REED: We got 1 million people in Atlanta out of the city. We got all of the children who were on school buses in the APS system off of those buses.

UNIDENTIFIED FEMALE: It was kind of cold, but I have on a lot of layers, so I'm OK.

UNIDENTIFIED FEMALE: What about the other kids?

UNIDENTIFIED FEMALE: Some of the other kids, they were really cold, so we -- I bundled up with one of the kids, so they wouldn't be cold.

REED: We started de-icing the city before the snow ever fell. And we are now in day one of this crisis, and we are fully staffed and running full, 12-hour shifts.

UNIDENTIFIED MALE: I don't know where any of the cops have been, salt trucks have been, but we've had about 15 people here in the complex here (inaudible) and it has been here since about 2:00 p.m. It's what 9:30?


UNIDENTIFIED MALE: 9:00, 9:30 p.m. right now.

REED: And what we are going to do is continue to work and get the city open and operational. And we're going to go out and partner with the state and get folks off the freeway.

UNIDENTIFIED FEMALE: Really it just makes me worry for if this happened again.

You said earlier, what would happen if this came up again in a month? I don't know if it would be any different, and that worries me.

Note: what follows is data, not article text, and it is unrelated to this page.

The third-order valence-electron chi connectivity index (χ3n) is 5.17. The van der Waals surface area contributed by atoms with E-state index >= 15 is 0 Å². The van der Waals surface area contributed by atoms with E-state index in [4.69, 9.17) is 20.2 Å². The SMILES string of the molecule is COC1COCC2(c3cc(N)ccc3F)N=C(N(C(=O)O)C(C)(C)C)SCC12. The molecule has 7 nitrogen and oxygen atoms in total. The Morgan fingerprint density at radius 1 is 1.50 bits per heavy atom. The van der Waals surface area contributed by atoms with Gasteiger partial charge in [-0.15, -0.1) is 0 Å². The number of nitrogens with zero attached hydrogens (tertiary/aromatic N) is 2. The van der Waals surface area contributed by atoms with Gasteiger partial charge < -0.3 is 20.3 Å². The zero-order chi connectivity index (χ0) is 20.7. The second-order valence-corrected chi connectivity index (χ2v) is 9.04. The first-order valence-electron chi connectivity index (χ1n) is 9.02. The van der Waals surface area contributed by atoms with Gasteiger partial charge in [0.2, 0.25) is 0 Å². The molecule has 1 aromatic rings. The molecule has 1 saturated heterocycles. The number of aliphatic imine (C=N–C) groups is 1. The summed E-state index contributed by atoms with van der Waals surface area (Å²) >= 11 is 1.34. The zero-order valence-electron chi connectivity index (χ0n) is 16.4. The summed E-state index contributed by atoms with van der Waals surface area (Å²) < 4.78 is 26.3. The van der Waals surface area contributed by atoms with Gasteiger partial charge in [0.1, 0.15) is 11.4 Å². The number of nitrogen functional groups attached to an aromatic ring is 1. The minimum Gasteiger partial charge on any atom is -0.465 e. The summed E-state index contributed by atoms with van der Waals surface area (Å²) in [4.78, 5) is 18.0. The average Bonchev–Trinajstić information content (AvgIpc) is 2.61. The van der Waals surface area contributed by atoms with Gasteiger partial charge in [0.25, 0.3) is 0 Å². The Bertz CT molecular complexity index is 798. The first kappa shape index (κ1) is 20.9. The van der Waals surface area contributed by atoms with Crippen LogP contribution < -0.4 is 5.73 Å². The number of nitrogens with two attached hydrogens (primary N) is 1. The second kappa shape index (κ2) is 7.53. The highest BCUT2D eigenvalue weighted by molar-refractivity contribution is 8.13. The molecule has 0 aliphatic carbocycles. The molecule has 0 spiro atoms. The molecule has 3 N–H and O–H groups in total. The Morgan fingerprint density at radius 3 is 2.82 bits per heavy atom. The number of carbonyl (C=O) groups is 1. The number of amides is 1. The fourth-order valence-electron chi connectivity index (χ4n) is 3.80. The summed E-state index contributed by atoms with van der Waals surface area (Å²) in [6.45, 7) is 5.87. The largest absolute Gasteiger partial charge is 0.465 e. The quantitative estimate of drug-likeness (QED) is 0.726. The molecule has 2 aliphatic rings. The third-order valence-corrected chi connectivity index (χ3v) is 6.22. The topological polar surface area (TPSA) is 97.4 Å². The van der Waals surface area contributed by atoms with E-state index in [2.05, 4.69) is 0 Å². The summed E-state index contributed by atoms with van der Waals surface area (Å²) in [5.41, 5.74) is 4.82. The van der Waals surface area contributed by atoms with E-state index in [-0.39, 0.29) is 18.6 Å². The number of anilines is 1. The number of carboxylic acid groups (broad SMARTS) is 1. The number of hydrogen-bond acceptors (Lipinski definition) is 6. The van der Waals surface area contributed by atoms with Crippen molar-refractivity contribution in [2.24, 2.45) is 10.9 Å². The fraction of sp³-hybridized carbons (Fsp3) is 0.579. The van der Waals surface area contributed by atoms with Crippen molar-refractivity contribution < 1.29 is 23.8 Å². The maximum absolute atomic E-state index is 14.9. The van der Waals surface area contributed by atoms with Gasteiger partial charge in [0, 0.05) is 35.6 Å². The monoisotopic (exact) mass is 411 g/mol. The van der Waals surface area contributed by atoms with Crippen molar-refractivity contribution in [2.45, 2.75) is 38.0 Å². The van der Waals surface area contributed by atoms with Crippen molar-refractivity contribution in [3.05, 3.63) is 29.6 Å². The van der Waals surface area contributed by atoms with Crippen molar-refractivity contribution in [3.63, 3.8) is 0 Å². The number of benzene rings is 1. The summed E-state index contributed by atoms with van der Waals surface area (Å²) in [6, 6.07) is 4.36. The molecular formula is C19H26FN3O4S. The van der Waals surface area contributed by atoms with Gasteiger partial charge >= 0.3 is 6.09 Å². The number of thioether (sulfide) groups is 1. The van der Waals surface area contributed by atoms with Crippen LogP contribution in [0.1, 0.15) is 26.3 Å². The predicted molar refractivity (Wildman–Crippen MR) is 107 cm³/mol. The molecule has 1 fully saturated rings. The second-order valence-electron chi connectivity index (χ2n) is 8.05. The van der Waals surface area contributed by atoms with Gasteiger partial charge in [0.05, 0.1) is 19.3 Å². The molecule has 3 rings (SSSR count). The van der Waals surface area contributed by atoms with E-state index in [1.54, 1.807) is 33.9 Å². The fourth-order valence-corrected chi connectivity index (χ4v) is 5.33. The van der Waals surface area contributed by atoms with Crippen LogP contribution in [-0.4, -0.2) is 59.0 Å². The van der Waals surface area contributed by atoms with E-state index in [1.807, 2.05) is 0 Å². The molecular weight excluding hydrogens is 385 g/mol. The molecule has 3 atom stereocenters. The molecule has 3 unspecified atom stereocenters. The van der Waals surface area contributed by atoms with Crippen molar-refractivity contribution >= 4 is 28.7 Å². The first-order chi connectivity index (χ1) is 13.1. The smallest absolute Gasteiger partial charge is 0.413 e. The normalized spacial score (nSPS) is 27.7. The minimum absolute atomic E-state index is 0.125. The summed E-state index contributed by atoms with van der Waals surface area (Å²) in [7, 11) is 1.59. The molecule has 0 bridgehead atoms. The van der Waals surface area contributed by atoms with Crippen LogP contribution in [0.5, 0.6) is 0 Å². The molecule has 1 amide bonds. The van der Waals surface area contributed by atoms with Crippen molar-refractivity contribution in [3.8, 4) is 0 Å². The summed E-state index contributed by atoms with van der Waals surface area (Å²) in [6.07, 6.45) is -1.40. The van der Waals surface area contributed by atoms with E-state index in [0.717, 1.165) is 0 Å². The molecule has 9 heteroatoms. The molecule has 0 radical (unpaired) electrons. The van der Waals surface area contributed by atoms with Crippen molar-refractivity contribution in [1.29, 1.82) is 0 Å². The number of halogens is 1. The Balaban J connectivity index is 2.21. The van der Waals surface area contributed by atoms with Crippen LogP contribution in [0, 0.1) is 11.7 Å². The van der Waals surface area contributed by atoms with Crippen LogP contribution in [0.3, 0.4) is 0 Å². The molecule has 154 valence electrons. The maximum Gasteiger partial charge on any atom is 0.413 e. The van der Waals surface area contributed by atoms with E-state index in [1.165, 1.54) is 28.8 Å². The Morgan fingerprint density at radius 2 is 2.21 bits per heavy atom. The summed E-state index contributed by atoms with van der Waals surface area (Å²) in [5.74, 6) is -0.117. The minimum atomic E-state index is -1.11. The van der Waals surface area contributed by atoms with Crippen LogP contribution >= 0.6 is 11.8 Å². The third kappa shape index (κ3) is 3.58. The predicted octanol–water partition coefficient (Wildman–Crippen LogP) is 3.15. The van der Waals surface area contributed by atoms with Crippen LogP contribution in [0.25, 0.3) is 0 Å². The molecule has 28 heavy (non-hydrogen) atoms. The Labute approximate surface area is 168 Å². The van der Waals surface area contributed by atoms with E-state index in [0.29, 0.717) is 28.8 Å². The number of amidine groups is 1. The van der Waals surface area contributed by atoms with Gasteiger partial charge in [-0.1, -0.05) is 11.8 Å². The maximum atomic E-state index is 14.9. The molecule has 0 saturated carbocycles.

BALDWIN: So we want to be clear, too, when we talk about traffic, obviously, the city of Atlanta is responsible for schools and those primary and secondary streets within the city of Atlanta.

And then, of course, it's the state of Georgia that's in charge of the highways, et cetera.

And you heard Mayor Kasim Reed saying maybe they could partner with GDOT folks, in terms of getting help to people on the freeways.

But just to be clear, two jurisdictions are dealing with a mighty mess.

And some people are moving. Some people are not. And the thing is that snow is likely to freeze once again.

Let's talk to truck driver Greg Shrader. He's from Maine. He's stuck here in Georgia.

And, Greg, I think we talked a couple of hours ago and we're talking again because you, my new friend, you are still stuck, yes?

GREG SHRADER, STRANDED TRUCK DRIVER (via telephone): No, I just got out.

BALDWIN: You did?

SHRADER (via telephone): Just got out. I am in a truck stop in Temple.

BALDWIN: Congratulations, first of all, for getting unstuck. You had been stuck for how long again?

SHRADER (via telephone): Since about 1:00 yesterday.

BALDWIN: So, what's the scene on the highways now? Are we seeing some movement?